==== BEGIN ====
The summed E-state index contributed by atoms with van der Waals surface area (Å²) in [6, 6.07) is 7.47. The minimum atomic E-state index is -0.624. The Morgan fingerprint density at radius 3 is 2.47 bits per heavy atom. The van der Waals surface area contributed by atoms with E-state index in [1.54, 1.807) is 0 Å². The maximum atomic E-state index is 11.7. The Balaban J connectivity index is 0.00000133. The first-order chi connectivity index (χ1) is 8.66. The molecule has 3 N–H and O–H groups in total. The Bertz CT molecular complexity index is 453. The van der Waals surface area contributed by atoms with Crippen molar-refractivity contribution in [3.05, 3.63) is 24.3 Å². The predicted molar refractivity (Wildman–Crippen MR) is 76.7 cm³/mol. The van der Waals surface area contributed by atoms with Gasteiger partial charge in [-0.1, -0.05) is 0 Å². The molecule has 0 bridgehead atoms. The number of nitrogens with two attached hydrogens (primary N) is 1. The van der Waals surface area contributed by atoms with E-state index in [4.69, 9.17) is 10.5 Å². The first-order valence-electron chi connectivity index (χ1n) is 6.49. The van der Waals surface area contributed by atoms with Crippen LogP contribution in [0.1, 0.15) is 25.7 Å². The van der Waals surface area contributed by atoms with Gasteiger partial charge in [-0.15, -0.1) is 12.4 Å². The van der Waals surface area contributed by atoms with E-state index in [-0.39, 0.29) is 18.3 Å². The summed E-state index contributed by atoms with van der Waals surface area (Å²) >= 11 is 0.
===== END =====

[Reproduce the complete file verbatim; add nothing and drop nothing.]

The summed E-state index contributed by atoms with van der Waals surface area (Å²) in [6, 6.07) is 7.47. The minimum atomic E-state index is -0.624. The Morgan fingerprint density at radius 3 is 2.47 bits per heavy atom. The van der Waals surface area contributed by atoms with E-state index in [1.54, 1.807) is 0 Å². The maximum atomic E-state index is 11.7. The Balaban J connectivity index is 0.00000133. The first-order chi connectivity index (χ1) is 8.66. The molecule has 3 N–H and O–H groups in total. The Bertz CT molecular complexity index is 453. The van der Waals surface area contributed by atoms with Crippen molar-refractivity contribution in [3.05, 3.63) is 24.3 Å². The predicted molar refractivity (Wildman–Crippen MR) is 76.7 cm³/mol. The van der Waals surface area contributed by atoms with Gasteiger partial charge in [-0.1, -0.05) is 0 Å². The molecule has 0 bridgehead atoms. The number of nitrogens with two attached hydrogens (primary N) is 1. The van der Waals surface area contributed by atoms with E-state index in [4.69, 9.17) is 10.5 Å². The first-order valence-electron chi connectivity index (χ1n) is 6.49. The van der Waals surface area contributed by atoms with Crippen LogP contribution in [0.1, 0.15) is 25.7 Å². The van der Waals surface area contributed by atoms with Gasteiger partial charge in [-0.15, -0.1) is 12.4 Å². The van der Waals surface area contributed by atoms with E-state index in [-0.39, 0.29) is 18.3 Å². The summed E-state index contributed by atoms with van der Waals surface area (Å²) >= 11 is 0.